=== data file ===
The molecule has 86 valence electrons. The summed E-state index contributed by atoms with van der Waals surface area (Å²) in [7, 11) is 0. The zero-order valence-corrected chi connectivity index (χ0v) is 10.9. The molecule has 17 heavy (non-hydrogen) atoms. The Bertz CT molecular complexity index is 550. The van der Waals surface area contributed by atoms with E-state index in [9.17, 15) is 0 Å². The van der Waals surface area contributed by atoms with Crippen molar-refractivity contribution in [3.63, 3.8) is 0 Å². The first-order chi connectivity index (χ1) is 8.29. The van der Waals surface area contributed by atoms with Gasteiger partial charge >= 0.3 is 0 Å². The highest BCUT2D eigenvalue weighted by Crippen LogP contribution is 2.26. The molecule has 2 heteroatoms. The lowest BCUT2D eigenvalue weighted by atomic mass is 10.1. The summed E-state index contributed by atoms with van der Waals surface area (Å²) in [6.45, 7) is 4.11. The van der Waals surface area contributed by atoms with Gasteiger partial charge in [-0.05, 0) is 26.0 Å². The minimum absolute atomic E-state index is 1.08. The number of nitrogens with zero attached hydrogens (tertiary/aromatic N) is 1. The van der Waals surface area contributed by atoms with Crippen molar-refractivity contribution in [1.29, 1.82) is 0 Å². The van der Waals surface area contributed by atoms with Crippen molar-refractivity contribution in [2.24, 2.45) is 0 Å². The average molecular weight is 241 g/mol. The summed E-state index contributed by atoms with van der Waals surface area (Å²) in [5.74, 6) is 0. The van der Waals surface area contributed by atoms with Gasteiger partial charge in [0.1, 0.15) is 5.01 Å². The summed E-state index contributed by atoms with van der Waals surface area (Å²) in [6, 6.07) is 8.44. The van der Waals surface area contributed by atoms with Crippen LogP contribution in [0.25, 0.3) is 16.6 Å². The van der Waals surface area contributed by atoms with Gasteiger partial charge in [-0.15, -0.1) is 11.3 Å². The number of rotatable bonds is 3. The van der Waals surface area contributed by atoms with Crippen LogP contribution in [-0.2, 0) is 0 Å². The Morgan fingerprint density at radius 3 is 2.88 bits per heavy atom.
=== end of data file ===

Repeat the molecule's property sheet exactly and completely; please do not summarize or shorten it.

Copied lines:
The molecule has 86 valence electrons. The summed E-state index contributed by atoms with van der Waals surface area (Å²) in [7, 11) is 0. The zero-order valence-corrected chi connectivity index (χ0v) is 10.9. The molecule has 17 heavy (non-hydrogen) atoms. The Bertz CT molecular complexity index is 550. The van der Waals surface area contributed by atoms with E-state index in [9.17, 15) is 0 Å². The van der Waals surface area contributed by atoms with Crippen molar-refractivity contribution in [3.63, 3.8) is 0 Å². The first-order chi connectivity index (χ1) is 8.29. The van der Waals surface area contributed by atoms with Gasteiger partial charge >= 0.3 is 0 Å². The highest BCUT2D eigenvalue weighted by Crippen LogP contribution is 2.26. The molecule has 2 heteroatoms. The lowest BCUT2D eigenvalue weighted by atomic mass is 10.1. The summed E-state index contributed by atoms with van der Waals surface area (Å²) in [6.45, 7) is 4.11. The van der Waals surface area contributed by atoms with Gasteiger partial charge in [-0.05, 0) is 26.0 Å². The minimum absolute atomic E-state index is 1.08. The number of nitrogens with zero attached hydrogens (tertiary/aromatic N) is 1. The van der Waals surface area contributed by atoms with Crippen molar-refractivity contribution in [1.29, 1.82) is 0 Å². The van der Waals surface area contributed by atoms with Crippen molar-refractivity contribution in [2.24, 2.45) is 0 Å². The average molecular weight is 241 g/mol. The summed E-state index contributed by atoms with van der Waals surface area (Å²) in [5.74, 6) is 0. The van der Waals surface area contributed by atoms with Gasteiger partial charge in [0.1, 0.15) is 5.01 Å². The summed E-state index contributed by atoms with van der Waals surface area (Å²) in [6, 6.07) is 8.44. The van der Waals surface area contributed by atoms with Crippen LogP contribution in [0.25, 0.3) is 16.6 Å². The van der Waals surface area contributed by atoms with Gasteiger partial charge in [-0.15, -0.1) is 11.3 Å². The number of rotatable bonds is 3. The van der Waals surface area contributed by atoms with Crippen LogP contribution in [-0.2, 0) is 0 Å². The Morgan fingerprint density at radius 3 is 2.88 bits per heavy atom.